Introduction of NTP (PDF)
Description: The need for synchronized time is critical for today’s network environments. Using NTP is an excellent way to keep a large number of network nodes in close synchronization. NTP requires a minimum of network overhead and can also maintain a high level of synchronization accuracy and security. In addition, an effectively designed NTP infrastructure is relatively easy to implement, making NTP ideal for both small and large enterprise networks.
Precision Time Protocol (PTP/IEEE-1588) (PDF)
Description: The Precision Time Protocol, as defined in the IEEE-1588 standard, provides a method to precisely synchronize computers over a Local Area Network (LAN). PTP is capable of synchronizing multiple clocks to better than 100 nanoseconds on a network specifically designed for IEEE-1588. A Network Time Server with PTP is typically referred to as an “IEEE-1588 Grandmaster” or “PTP Grandmaster”. This paper describes basic principles of PTP, information on using dual Grandmasters, and the requirements of the network to achieve sub-100 nanosecond time synchronization.
Description: NTP Servers are primarily designed for Stratum 1 operation, but also support Stratum 2. The best use for a Stratum 1 time server is as an INDEPENDENT source of reliable & accurate time. NTP products can be configured for peering but we don’t recommend it for Stratum 1 Time Servers. This paper explains why. It also explains the difference between Stratum 2 mode and peering, and a couple of recommended network configurations that ensure the best time.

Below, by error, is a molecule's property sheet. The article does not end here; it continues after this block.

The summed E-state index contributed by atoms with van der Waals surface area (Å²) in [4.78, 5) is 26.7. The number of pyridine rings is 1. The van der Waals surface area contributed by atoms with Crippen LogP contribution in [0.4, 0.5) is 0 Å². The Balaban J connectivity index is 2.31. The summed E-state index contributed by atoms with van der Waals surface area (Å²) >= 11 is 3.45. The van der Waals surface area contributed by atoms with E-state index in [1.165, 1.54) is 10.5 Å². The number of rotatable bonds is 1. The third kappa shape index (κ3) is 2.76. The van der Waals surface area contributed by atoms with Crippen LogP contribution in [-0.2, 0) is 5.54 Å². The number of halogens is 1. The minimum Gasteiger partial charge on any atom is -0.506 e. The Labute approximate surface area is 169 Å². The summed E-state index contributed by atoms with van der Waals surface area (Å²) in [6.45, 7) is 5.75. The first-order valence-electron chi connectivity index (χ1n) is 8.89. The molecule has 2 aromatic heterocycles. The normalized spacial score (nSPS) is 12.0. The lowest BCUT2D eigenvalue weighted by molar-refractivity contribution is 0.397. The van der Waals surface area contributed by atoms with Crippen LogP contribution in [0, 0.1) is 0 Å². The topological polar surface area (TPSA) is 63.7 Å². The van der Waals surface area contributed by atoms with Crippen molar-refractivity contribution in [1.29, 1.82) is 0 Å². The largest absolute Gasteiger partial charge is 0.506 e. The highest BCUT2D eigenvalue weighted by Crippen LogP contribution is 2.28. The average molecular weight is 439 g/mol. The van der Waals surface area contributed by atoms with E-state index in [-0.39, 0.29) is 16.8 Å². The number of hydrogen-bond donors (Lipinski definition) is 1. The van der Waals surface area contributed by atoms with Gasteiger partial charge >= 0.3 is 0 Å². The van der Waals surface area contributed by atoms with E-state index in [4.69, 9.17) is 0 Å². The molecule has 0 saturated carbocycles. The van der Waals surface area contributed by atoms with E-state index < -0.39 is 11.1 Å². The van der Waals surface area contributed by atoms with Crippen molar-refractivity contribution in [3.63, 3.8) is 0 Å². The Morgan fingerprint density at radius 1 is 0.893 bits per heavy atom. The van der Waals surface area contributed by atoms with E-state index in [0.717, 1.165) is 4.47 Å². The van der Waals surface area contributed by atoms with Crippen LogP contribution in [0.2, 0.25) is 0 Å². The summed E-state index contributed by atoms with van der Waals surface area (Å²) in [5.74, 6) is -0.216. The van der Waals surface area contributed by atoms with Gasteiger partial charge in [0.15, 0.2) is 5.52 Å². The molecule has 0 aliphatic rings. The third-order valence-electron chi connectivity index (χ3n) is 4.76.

Description: These are the steps we recommend to further secure a NTP Time Server on a private network, behind a firewall. For installations on a public network there should be additional safeguards such as changing User Accounts. These additional safeguards are not described in this paper.
Description: Large earth stations host communication systems that provide mission-critical, high-bandwidth services to multiple customers. Within these earth stations are many frequency-based devices with independent local oscillators that generate and convert carrier frequencies, and modulate and demodulate data. Locking these oscillators to a common, stable and low-noise frequency reference distribution system is fundamental to minimizing frequency issues and supporting higher data rates. This application note focuses on the important role and benefits of a frequency reference distribution system, design considerations, and best practices to deploy a system that meets large earth station reliability and quality-of-service requirements.
Description: The satellite communications infrastructure provides critical services for government and civil applications at increasing carrier frequencies and data rates. Within the ground and space-borne systems are devices that generate microwave level frequencies that form uplinks and downlinks.